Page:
Maslow's Theory Of International Education

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nternational Education has gained prominence the world over. Many students migrate to different parts of the world in pursuit of further education. This phenomenon comes with its own benefits and challenges. Many tertiary institutions are now promoting “internationalization”, diversity and multiculturalism, therefore encouraging qualified international students to apply for admission into these institutions. This notwithstanding, the international students come with their own beliefs and perceptions. They initially encounter problems in their attempt to settle in the host country. This research examined intercultural relations/communication problems and challenges that international students in Finland specifically in the University of Eastern…show more content…
In fact, it has been realized that international education gives the necessary exposure to secure a better future. Due to the above stated reasons people migrate from Africa to get education abroad. In their quest for international education, African students try to establish intercultural relations in their host countries and the problems they encounter is the focus of this study.
Maslow’s theory on hierarchy of needs establishes that human beings have both social and intellectual needs. Apart from the basic needs, people have the desire to improve themselves through education in order to satisfy their intellectual needs. According to Schofield (1999), “Education has often been seen as a fundamentally optimistic human endeavour characterized by aspirations for progress and betterment. Sargent (1994) is of the view that “[Education] is understood by many to be a means of overcoming handicaps, achieving greater equality, and acquiring wealth and social status. It is also perceived as one of the best means of achieving greater social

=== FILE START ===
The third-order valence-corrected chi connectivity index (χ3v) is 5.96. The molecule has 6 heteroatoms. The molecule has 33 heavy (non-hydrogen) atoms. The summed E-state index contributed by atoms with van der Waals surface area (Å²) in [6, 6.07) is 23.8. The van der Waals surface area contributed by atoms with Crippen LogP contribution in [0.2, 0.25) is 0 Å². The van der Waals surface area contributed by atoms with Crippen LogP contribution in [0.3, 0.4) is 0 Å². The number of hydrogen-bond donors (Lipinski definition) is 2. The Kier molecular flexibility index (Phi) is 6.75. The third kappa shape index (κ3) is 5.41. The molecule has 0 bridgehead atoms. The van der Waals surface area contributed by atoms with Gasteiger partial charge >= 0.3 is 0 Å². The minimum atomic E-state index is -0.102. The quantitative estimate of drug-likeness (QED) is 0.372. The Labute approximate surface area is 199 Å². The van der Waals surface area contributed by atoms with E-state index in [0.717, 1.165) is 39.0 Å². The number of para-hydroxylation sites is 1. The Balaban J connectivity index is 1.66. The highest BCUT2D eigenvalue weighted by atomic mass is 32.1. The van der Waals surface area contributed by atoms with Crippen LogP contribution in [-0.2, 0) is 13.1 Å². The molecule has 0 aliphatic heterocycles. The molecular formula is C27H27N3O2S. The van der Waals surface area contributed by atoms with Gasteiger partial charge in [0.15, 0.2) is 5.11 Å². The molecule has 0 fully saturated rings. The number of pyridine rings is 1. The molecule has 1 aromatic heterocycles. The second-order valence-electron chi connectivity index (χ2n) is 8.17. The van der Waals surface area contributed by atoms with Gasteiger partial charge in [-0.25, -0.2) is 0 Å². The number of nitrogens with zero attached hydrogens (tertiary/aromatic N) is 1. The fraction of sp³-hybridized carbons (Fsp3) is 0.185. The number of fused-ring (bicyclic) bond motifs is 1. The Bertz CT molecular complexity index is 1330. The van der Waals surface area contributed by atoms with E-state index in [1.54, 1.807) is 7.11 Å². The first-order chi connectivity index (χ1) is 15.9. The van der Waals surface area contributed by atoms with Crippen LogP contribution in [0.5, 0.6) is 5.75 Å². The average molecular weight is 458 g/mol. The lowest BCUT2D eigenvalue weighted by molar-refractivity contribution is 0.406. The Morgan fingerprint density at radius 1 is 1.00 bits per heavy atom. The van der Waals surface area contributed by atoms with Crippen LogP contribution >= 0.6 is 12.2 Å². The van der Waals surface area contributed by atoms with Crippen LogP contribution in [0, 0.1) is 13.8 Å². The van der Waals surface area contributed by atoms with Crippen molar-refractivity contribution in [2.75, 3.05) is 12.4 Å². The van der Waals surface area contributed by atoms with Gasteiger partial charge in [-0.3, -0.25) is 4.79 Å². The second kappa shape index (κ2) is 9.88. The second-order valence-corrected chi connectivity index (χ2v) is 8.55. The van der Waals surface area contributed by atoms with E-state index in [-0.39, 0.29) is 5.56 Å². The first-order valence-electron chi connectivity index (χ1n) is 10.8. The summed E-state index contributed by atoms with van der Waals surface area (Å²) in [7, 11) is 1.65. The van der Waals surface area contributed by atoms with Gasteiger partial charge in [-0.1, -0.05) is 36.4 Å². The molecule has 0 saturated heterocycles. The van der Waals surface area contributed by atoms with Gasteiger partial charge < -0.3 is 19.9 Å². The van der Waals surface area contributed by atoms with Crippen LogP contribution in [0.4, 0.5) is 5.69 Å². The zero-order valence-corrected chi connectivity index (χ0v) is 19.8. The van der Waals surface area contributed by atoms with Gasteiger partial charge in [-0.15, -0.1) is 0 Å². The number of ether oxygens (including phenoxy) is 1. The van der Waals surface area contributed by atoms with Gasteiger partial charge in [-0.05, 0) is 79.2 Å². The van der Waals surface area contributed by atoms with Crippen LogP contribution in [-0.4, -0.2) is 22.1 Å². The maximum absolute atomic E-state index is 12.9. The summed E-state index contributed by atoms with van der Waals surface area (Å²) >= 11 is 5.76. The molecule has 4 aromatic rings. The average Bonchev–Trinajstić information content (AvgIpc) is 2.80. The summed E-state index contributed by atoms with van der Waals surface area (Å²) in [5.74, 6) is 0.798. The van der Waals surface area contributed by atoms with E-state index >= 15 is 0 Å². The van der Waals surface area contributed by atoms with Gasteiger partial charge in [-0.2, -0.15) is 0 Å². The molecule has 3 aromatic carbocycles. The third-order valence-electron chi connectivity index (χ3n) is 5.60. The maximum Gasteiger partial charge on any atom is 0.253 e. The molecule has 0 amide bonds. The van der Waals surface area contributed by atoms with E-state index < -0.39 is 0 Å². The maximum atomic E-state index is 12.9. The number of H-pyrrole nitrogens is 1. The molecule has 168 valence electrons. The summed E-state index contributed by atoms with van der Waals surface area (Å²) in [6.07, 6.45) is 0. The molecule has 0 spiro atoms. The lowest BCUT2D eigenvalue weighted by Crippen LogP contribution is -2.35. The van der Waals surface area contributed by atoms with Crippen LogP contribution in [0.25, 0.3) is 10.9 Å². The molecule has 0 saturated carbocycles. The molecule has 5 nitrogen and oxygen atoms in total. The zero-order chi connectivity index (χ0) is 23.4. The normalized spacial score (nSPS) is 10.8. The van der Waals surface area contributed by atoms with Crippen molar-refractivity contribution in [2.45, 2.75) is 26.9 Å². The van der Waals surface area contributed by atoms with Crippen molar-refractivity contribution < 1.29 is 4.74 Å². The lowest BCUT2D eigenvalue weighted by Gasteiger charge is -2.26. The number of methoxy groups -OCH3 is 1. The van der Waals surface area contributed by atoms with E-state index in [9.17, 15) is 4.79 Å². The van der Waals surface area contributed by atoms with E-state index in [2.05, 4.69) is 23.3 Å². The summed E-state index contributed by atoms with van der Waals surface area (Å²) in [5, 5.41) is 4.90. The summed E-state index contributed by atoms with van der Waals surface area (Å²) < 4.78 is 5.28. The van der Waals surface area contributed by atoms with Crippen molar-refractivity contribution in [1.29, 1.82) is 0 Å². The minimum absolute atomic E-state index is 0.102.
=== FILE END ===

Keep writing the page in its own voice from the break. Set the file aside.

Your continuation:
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In most cases, educational systems in developing countries are below standard with limited available programmes. This is confirmed by global anti-poverty organization, United Nations Organization for Education, Science and Culture UNESCO report. The report cited in an article entitled “Education Failure in Developing Countries – Report” and available on ProBono Australia website, states that “Twenty percent of young people in developing countries fail to complete primary school and lack skills for work. It goes further to add that, the UNESCO report found that there are still 250-million basic school children who are illiterates, and 71 million high school
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